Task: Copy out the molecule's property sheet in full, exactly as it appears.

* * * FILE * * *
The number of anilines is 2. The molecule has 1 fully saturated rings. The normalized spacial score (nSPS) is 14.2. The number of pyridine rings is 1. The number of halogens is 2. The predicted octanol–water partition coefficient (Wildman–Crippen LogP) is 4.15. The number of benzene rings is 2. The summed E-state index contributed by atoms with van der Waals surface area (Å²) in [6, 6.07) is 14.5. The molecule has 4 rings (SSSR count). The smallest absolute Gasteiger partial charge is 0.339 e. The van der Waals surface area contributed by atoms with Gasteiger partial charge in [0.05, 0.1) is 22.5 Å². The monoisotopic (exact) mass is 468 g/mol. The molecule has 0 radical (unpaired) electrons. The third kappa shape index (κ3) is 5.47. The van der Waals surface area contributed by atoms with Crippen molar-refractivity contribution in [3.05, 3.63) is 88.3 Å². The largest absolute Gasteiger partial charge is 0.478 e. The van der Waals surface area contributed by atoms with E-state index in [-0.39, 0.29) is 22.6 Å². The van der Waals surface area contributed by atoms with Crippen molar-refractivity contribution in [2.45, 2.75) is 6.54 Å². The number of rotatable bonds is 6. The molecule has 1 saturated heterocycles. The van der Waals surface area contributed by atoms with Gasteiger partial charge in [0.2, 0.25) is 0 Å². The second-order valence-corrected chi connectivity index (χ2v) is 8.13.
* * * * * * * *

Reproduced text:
The number of anilines is 2. The molecule has 1 fully saturated rings. The normalized spacial score (nSPS) is 14.2. The number of pyridine rings is 1. The number of halogens is 2. The predicted octanol–water partition coefficient (Wildman–Crippen LogP) is 4.15. The number of benzene rings is 2. The summed E-state index contributed by atoms with van der Waals surface area (Å²) in [6, 6.07) is 14.5. The molecule has 4 rings (SSSR count). The smallest absolute Gasteiger partial charge is 0.339 e. The van der Waals surface area contributed by atoms with Gasteiger partial charge in [0.05, 0.1) is 22.5 Å². The monoisotopic (exact) mass is 468 g/mol. The molecule has 0 radical (unpaired) electrons. The third kappa shape index (κ3) is 5.47. The van der Waals surface area contributed by atoms with Crippen molar-refractivity contribution in [3.05, 3.63) is 88.3 Å². The largest absolute Gasteiger partial charge is 0.478 e. The van der Waals surface area contributed by atoms with E-state index in [-0.39, 0.29) is 22.6 Å². The van der Waals surface area contributed by atoms with Crippen molar-refractivity contribution in [2.45, 2.75) is 6.54 Å². The number of rotatable bonds is 6. The molecule has 1 saturated heterocycles. The van der Waals surface area contributed by atoms with Gasteiger partial charge in [0.2, 0.25) is 0 Å². The second-order valence-corrected chi connectivity index (χ2v) is 8.13.